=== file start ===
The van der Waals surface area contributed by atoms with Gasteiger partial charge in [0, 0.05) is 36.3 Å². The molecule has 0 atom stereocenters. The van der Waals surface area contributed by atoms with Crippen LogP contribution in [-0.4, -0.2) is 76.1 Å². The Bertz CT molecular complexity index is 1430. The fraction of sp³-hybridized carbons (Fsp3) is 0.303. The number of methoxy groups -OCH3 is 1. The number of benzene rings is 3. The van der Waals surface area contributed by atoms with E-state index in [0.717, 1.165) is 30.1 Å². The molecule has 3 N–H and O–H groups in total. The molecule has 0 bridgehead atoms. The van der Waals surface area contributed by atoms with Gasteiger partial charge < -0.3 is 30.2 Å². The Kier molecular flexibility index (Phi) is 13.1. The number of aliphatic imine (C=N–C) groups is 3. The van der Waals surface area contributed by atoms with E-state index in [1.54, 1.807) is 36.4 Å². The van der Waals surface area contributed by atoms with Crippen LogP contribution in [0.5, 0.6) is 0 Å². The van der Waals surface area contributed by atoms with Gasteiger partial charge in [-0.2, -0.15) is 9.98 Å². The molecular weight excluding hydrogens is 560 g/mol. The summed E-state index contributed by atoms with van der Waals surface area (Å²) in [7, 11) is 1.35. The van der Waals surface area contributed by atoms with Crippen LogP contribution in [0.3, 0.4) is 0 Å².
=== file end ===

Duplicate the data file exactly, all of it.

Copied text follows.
The van der Waals surface area contributed by atoms with Gasteiger partial charge in [0, 0.05) is 36.3 Å². The molecule has 0 atom stereocenters. The van der Waals surface area contributed by atoms with Crippen LogP contribution in [-0.4, -0.2) is 76.1 Å². The Bertz CT molecular complexity index is 1430. The fraction of sp³-hybridized carbons (Fsp3) is 0.303. The number of methoxy groups -OCH3 is 1. The number of benzene rings is 3. The van der Waals surface area contributed by atoms with E-state index in [0.717, 1.165) is 30.1 Å². The molecule has 3 N–H and O–H groups in total. The molecule has 0 bridgehead atoms. The van der Waals surface area contributed by atoms with Gasteiger partial charge < -0.3 is 30.2 Å². The Kier molecular flexibility index (Phi) is 13.1. The number of aliphatic imine (C=N–C) groups is 3. The van der Waals surface area contributed by atoms with E-state index in [1.54, 1.807) is 36.4 Å². The van der Waals surface area contributed by atoms with Crippen LogP contribution in [0.5, 0.6) is 0 Å². The van der Waals surface area contributed by atoms with Gasteiger partial charge in [-0.2, -0.15) is 9.98 Å². The molecular weight excluding hydrogens is 560 g/mol. The summed E-state index contributed by atoms with van der Waals surface area (Å²) in [7, 11) is 1.35. The van der Waals surface area contributed by atoms with Crippen LogP contribution in [0.3, 0.4) is 0 Å².